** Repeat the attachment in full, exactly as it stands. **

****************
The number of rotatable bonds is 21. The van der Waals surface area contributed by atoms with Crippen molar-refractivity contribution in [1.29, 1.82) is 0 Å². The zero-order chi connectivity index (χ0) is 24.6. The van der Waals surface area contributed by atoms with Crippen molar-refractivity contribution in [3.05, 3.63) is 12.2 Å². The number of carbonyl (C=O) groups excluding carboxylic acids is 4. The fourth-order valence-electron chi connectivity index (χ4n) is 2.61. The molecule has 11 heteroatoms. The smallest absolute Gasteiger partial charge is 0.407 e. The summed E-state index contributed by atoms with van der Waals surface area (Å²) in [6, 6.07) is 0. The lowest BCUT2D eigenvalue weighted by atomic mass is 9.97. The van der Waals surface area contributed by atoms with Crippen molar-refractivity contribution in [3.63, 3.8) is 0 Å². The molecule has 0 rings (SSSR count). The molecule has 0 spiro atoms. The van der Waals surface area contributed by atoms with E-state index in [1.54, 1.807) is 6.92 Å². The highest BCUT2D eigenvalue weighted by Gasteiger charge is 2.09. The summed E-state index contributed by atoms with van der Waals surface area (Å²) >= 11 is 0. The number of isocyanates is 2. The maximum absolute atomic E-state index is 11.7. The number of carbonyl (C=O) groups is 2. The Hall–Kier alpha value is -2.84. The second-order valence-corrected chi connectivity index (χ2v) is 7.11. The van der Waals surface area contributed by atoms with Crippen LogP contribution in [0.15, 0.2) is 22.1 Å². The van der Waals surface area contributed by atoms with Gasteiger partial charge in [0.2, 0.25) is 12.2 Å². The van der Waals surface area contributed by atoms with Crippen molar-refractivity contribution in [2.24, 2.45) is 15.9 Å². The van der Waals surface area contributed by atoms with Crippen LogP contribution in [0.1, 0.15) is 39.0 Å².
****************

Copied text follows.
The number of rotatable bonds is 21. The van der Waals surface area contributed by atoms with Crippen molar-refractivity contribution in [1.29, 1.82) is 0 Å². The zero-order chi connectivity index (χ0) is 24.6. The van der Waals surface area contributed by atoms with Crippen molar-refractivity contribution in [3.05, 3.63) is 12.2 Å². The number of carbonyl (C=O) groups excluding carboxylic acids is 4. The fourth-order valence-electron chi connectivity index (χ4n) is 2.61. The molecule has 11 heteroatoms. The smallest absolute Gasteiger partial charge is 0.407 e. The summed E-state index contributed by atoms with van der Waals surface area (Å²) in [6, 6.07) is 0. The lowest BCUT2D eigenvalue weighted by atomic mass is 9.97. The van der Waals surface area contributed by atoms with Crippen molar-refractivity contribution in [3.63, 3.8) is 0 Å². The molecule has 0 rings (SSSR count). The molecule has 0 spiro atoms. The van der Waals surface area contributed by atoms with E-state index in [1.54, 1.807) is 6.92 Å². The highest BCUT2D eigenvalue weighted by Gasteiger charge is 2.09. The summed E-state index contributed by atoms with van der Waals surface area (Å²) >= 11 is 0. The number of isocyanates is 2. The maximum absolute atomic E-state index is 11.7. The number of carbonyl (C=O) groups is 2. The Hall–Kier alpha value is -2.84. The second-order valence-corrected chi connectivity index (χ2v) is 7.11. The van der Waals surface area contributed by atoms with Crippen LogP contribution in [0.15, 0.2) is 22.1 Å². The van der Waals surface area contributed by atoms with Gasteiger partial charge in [0.2, 0.25) is 12.2 Å². The van der Waals surface area contributed by atoms with Crippen molar-refractivity contribution in [2.24, 2.45) is 15.9 Å². The van der Waals surface area contributed by atoms with Crippen LogP contribution in [0.1, 0.15) is 39.0 Å².